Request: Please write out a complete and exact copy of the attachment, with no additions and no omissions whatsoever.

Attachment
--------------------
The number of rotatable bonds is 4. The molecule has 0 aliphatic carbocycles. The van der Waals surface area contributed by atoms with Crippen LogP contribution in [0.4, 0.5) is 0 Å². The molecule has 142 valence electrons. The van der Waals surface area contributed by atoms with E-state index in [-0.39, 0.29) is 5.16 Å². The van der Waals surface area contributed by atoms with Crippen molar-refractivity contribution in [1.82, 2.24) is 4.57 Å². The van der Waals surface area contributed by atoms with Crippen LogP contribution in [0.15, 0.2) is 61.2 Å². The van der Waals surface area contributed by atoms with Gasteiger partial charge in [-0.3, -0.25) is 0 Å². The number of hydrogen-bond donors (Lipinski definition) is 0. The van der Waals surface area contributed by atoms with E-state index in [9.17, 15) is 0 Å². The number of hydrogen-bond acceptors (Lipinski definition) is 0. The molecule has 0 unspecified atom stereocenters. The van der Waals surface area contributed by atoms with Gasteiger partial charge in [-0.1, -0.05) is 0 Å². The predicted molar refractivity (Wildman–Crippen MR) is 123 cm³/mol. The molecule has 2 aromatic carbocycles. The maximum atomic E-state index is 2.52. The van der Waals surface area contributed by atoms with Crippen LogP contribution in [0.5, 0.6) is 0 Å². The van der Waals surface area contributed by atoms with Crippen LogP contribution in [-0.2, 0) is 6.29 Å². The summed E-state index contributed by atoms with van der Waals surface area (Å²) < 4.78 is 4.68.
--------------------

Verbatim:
The number of rotatable bonds is 4. The molecule has 0 aliphatic carbocycles. The van der Waals surface area contributed by atoms with Crippen LogP contribution in [0.4, 0.5) is 0 Å². The molecule has 142 valence electrons. The van der Waals surface area contributed by atoms with E-state index in [-0.39, 0.29) is 5.16 Å². The van der Waals surface area contributed by atoms with Crippen molar-refractivity contribution in [1.82, 2.24) is 4.57 Å². The van der Waals surface area contributed by atoms with Crippen LogP contribution in [0.15, 0.2) is 61.2 Å². The van der Waals surface area contributed by atoms with Gasteiger partial charge in [-0.3, -0.25) is 0 Å². The number of hydrogen-bond donors (Lipinski definition) is 0. The van der Waals surface area contributed by atoms with E-state index in [9.17, 15) is 0 Å². The number of hydrogen-bond acceptors (Lipinski definition) is 0. The molecule has 0 unspecified atom stereocenters. The van der Waals surface area contributed by atoms with Gasteiger partial charge in [-0.1, -0.05) is 0 Å². The predicted molar refractivity (Wildman–Crippen MR) is 123 cm³/mol. The molecule has 2 aromatic carbocycles. The maximum atomic E-state index is 2.52. The van der Waals surface area contributed by atoms with Crippen LogP contribution in [0.5, 0.6) is 0 Å². The van der Waals surface area contributed by atoms with Crippen LogP contribution in [-0.2, 0) is 6.29 Å². The summed E-state index contributed by atoms with van der Waals surface area (Å²) < 4.78 is 4.68.